EU foreign ministers agreed yesterday to apply UN sanctions on Iran "in full and without delay" and if necessary go further than a UN list in targeting those linked to Teheran's nuclear work.
The EU move is the latest step by the West to ratchet up pressure on Iran to halt uranium enrichment after US State Secretary Condoleezza Rice was quoted at the weekend as warning companies of the risks of doing business with Iran.
Teheran maintains that its nuclear ambitions are limited to generating electricity. The EU and the United States suspect Teheran is secretly seeking to build nuclear bombs.
They say it will face harsher sanctions if it ignores the resolution unanimously passed on December 23 at the behest of the United States, Britain, Russia, China and France. The resolution gave Iran 60 days to suspend nuclear fuel-enrichment activity.
EU ministers called on "all countries to implement the measures in full and without delay," according to a statement released at the meeting.
The UN sanctions resolution bans transfers of sensitive nuclear materials to Iran, freezes financial assets of those associated with the nuclear program and asks countries to pass on information about the whereabouts of individuals on the list.
EU foreign ministers agreed to slap travel and asset freezes on all individuals covered by the criteria, as well as stopping them from carrying out transactions with the bloc.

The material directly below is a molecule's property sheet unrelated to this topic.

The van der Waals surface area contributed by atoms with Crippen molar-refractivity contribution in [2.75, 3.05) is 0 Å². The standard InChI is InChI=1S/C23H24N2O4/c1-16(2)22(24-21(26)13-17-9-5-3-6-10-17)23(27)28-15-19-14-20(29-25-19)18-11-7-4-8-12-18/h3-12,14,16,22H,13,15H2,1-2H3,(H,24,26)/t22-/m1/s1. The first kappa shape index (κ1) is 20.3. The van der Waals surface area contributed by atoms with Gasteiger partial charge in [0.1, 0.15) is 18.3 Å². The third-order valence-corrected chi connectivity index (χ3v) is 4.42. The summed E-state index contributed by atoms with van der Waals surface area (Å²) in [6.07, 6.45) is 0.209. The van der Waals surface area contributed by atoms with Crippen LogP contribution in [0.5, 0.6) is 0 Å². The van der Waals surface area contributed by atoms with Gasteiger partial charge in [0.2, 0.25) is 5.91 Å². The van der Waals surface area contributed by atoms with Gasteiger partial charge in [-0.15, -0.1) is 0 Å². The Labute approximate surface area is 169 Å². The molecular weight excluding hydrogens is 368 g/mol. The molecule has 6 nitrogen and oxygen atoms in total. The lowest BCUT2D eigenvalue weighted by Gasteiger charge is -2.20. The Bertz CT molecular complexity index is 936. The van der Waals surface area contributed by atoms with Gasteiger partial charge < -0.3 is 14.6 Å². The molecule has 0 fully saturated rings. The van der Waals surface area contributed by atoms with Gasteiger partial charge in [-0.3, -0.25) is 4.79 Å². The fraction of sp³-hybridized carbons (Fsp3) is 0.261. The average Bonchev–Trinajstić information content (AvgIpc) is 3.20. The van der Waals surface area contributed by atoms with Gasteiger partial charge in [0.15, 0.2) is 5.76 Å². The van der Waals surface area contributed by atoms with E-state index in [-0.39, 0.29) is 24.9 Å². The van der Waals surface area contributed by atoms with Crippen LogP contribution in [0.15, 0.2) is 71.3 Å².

They also vowed to prevent Iranian nationals studying proliferation-sensitive subjects within the EU in a move that would potentially go beyond the UN sanctions, diplomats said.
The EU has led international diplomacy based on an offer made last June of trade, political and technical incentives for Iran to give up uranium enrichment, and ministers confirmed the offer remained on the table.
38 UN inspectors barred
Iran has barred 38 inspectors from the UN nuclear watchdog, the International Atomic Energy Agency (IAEA), from entering the country, an Iranian politician was quoted by Iran's ISNA news agency as saying yesterday.
The agency said the move was a "first step" in limiting cooperation with the IAEA, in line with a demand made by parliament after UN sanctions were imposed on Iran a month ago.
Last year Iran temporarily denied visas to some inspectors and curtailed the frequency of visits to facilities by inspectors already in the country.
"Iran has decided not to give entry permission to 38 inspectors from the IAEA and has announced this limitation to the IAEA officially," the head of the parliament's Foreign Affairs and National Security Commission, Alaeddin Boroujerdi, said.
(China Daily January 23, 2007)